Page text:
Though charges were filed Wednesday, neither of the Barnetts has been booked or arraigned. Court records don’t indicate if either has an attorney. And authorities have hinted that there could be even more strange details to come.

“This is going to end up on a TV show,” an anonymous law enforcement official told WLFI on Thursday.

u/bythe · 6 pointsr/UnresolvedMysteries

Gavin de Becker writes about these concepts in his books.

Protecting the Gift:

  • In Protecting the Gift, Gavin de Becker shares with readers his remarkable insight into human behavior, providing them with a fascinating look at how human predators work and how they select their targets and most important, how parents can protect their children. He offers the comforting knowledge that, like every creature on earth, human beings can predict violent behavior. In fact, he says, parents are hardwired to do just that. -Source

    The Gift of Fear:

  • Author Gavin de Becker says victims of violent behavior usually feel a sense of fear before any threat or violence takes place. They may distrust the fear, or it may impel them to some action that saves their lives. A leading expert on predicting violent behavior, de Becker believes we can all learn to recognize these signals of the "universal code of violence," and use them as tools to help us survive. The book teaches how to identify the warning signals of a potential attacker and recommends strategies for dealing with the problem before it becomes life threatening. -Source
u/nimblybimblymeow · 42 pointsr/UnresolvedMysteries

Betsy Aardsma at Penn State in 1969 is an interesting one, in my opinion. She was a grad student attacked in the Pattee Library's "Stacks" one evening while researching, but nobody'd realized she'd been stabbed until she arrived at the hospital. Her red dress and minimal blood apparently led people to think she'd simply had a seizure.

It's also possible her murderer told people "Somebody better help that girl" as he fled the scene. Murder in the Stacks by David DeKok (2014) puts forward a fairly compelling theory about her potential attacker. Tragic to think such a high-profile murder with multiple possible witnesses has gone unsolved so long.

u/jojowiththeflow · 42 pointsr/UnresolvedMysteries

Sabine Dardenne and Laetitia Delhez were child molester and killer Marc Dutroux's only surviving victims.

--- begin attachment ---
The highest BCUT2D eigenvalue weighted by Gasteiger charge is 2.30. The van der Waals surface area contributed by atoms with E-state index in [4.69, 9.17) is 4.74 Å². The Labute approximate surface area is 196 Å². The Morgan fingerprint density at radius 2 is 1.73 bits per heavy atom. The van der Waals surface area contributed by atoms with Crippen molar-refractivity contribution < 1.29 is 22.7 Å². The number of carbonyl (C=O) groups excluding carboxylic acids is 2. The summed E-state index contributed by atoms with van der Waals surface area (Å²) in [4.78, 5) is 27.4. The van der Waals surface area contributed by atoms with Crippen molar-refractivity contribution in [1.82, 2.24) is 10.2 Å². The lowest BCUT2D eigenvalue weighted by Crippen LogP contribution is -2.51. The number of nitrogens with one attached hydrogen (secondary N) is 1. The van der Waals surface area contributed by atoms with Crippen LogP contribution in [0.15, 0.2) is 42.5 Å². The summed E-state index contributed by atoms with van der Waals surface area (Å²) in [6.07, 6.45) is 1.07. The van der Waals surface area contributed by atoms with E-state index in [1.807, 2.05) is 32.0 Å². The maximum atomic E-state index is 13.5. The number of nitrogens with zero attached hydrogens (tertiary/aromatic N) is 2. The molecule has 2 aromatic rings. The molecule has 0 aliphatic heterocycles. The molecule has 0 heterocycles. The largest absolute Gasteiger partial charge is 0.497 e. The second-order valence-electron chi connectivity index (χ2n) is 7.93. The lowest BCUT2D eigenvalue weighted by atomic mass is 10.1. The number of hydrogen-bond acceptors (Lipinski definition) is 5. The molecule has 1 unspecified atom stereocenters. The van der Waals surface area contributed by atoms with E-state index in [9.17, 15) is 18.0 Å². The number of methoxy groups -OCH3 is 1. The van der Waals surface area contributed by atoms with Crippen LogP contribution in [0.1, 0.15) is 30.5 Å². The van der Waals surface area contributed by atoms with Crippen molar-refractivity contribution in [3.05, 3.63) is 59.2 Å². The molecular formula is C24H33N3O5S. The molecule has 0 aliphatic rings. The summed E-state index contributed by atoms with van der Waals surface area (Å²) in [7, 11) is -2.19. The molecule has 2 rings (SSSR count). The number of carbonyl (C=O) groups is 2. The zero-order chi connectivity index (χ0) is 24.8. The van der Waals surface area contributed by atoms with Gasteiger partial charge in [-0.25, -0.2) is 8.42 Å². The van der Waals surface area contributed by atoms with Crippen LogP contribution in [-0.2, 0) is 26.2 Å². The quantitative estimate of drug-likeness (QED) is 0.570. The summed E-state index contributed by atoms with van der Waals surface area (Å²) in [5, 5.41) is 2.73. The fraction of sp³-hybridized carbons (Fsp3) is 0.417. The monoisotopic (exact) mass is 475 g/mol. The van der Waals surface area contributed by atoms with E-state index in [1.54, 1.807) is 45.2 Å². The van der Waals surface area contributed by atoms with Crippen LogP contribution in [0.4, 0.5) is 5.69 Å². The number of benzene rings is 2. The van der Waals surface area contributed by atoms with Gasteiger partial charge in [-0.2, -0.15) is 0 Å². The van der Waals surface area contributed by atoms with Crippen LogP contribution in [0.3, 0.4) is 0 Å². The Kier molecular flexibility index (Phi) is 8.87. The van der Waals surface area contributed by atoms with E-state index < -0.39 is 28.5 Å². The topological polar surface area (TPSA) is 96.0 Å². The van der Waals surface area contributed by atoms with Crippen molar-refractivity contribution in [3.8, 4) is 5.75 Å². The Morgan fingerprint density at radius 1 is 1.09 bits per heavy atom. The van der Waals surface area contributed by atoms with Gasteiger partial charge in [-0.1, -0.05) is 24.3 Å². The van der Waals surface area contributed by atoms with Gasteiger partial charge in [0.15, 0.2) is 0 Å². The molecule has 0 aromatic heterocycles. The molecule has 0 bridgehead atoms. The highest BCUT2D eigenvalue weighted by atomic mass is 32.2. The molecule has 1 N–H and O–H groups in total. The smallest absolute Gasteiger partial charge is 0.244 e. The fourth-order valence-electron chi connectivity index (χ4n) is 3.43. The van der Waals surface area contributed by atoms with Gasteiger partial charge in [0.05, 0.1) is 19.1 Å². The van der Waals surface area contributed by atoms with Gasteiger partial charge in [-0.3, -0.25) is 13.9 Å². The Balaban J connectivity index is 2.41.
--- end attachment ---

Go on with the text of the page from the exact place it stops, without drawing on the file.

The only reason Sabine was found alive is that, age 12, she was a spirited child and had, after having been held alone in captivity for months, she demanded Dutroux bring her a friend. Dutroux then went on to abduct 14-year-old Leatitia, but there were witnesses to that abduction and their statements eventually led police to arrest Dutroux and him bragging that to police that he could lead them to not one, but two girls... and so they found Laetitia and Sabine.

Sabine later wrote a book (she had been held captive for months) and I remember reading how authorities and even her own family had presumed her to be dead; their relationship never quite recovered after what she'd been through.

Neither of the girls ever opened up in public about Dutroux's abuses, but it's clear he was a monster: he had previously abducted and held two teenage girls who he drugged until they were unconscious and then buried alive, and two 8-year-old girls he had abducted starved to death in captivity while he was serving time in prison for other crimes.

Edit: spelling, formatting

u/cdesmoulins · 66 pointsr/UnresolvedMysteries

IIRC the book's titled Why Johnny Can't Tell Right From Wrong by William Kirkpatrick (which I just saw downthread you spotted, sorry!) and everything I can find about it suggests it's a general "kids these days" conservative piece about the need for education reform, not actually about what to do when one of your children is doing bad things. (The name is a riff on Rudolf Flesch's Why Johnny Can't Read, a book advocating educational reform of a different kind.) To quote from its Amazon description:

>A hard-hitting and controversial book, WHY JOHNNY CAN'T TELL RIGHT FROM WRONG will not only open eyes but change minds. America today suffers from unprecedented rates of teenage pregnancy, drug abuse, suicide, and violence. Most of the programs intended to deal with these problems have failed because, according to William Kilpatrick, schools and parents have abandoned the moral teaching they once provided.